Winning the Carcinoid Battle - Episode 5
Shubham Pant, MD: Now let’s go on to the next topic of treatment of carcinoid syndrome and treatment of neuroendocrine tumors. So, I’ll come to you, Dr. Morse. And you kind of talked about this before. How do you get the patients to manage the expectations? Like how do you say that this is how it’s going to be? It’s a long haul, how do you get them to manage the expectations? Talk about the side effects. Do you talk about them that this is what may happen?
Michael A. Morse, MD: We try to explain what types of therapies are out there, what the different options are for their particular cancer. For some people, the different therapies may be applicable to them at different points in the disease. And then, again, our emphasis is on using the therapies that are going to be effective but hopefully not cause undue toxicities or risks or side effects.
We always start with somatostatin analogs. They both control the symptoms and we know now that they control the rate of growth of these tumors as well. And for many people, that’s all they need for months or years. A time eventually comes when there is progression. If the disease is limited to the liver, for example, we’ll often use what are called locoregional therapies. Those are done by intervention radiologists, typically with catheters. They will go into an artery in the leg, direct the catheter up into an artery in the liver, and try to identify the blood supply to the tumor. They can deliver particles to block off the blood vessels so the tumor starves for blood. You can also inject particles that have chemotherapy embedded in them, and particles that have radioactivity—usually an element called Y-90—embedded in them. And for many people, those will also help the symptoms because they reduce the bulk of the tumor. In fact, you’ve had that done several times.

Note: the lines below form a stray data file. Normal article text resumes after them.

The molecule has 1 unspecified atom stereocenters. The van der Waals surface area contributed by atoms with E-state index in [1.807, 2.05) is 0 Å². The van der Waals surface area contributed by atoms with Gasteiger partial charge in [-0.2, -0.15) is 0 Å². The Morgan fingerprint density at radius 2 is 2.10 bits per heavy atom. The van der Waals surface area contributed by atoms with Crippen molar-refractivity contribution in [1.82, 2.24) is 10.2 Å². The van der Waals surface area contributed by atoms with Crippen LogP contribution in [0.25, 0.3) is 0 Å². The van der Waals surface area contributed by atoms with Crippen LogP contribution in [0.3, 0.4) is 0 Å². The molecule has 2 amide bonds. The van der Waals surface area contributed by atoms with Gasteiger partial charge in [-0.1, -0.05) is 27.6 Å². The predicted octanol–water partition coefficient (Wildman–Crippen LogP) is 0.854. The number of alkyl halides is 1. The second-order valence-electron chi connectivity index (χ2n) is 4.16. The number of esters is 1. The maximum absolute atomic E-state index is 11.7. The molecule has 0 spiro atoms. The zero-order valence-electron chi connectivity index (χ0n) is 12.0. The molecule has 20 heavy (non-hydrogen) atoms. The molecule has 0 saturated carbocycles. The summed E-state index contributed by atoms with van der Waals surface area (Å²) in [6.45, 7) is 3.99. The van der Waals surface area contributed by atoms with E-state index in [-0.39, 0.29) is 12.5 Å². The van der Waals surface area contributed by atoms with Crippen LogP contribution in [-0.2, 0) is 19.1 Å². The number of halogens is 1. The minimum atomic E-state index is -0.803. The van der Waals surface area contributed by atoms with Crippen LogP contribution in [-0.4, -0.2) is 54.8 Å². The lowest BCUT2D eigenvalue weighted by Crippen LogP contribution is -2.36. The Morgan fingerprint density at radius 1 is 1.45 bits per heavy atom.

Larry Pleasant: I have. In fact, I had one just recently, about three weeks ago.
Michael A. Morse, MD: And the idea was to cut off the blood supply to certain areas of the tumor so the tumor there would die. And if it’s dead, it can’t produce serotonin so the symptoms can get better. And you’re obviously shrinking the tumor, at least controlling its growth, so there isn’t as much progression of disease. For people who have a tumor outside the liver or where those local regional therapies aren’t working or can’t be done for technical reasons, then we have other systemic therapies. The next one we typically go to is a drug called everolimus, or the trade name would be Afinitor. It’s an oral agent, it’s taken every day. My patients sometimes will ask, “Was that chemotherapy?” and technically, it’s not chemotherapy the way we think of chemotherapy that indiscriminately kills cells. But it is a targeted therapy. It interrupts a pathway that’s important in neuroendocrine tumors. And people, again, can take that for a period of time and have control over the growth of the tumor and sometimes some minor shrinkage as well. And if that’s no longer controlling the disease any more, that’s when we sometimes think about chemotherapy, or we go back to using the embolizations, the locoregional therapies, again. On the horizon, we’re very excited about the possibility that a radioactive drug given intravenously will become FDA approved in the next year. It’s called lutetium-177.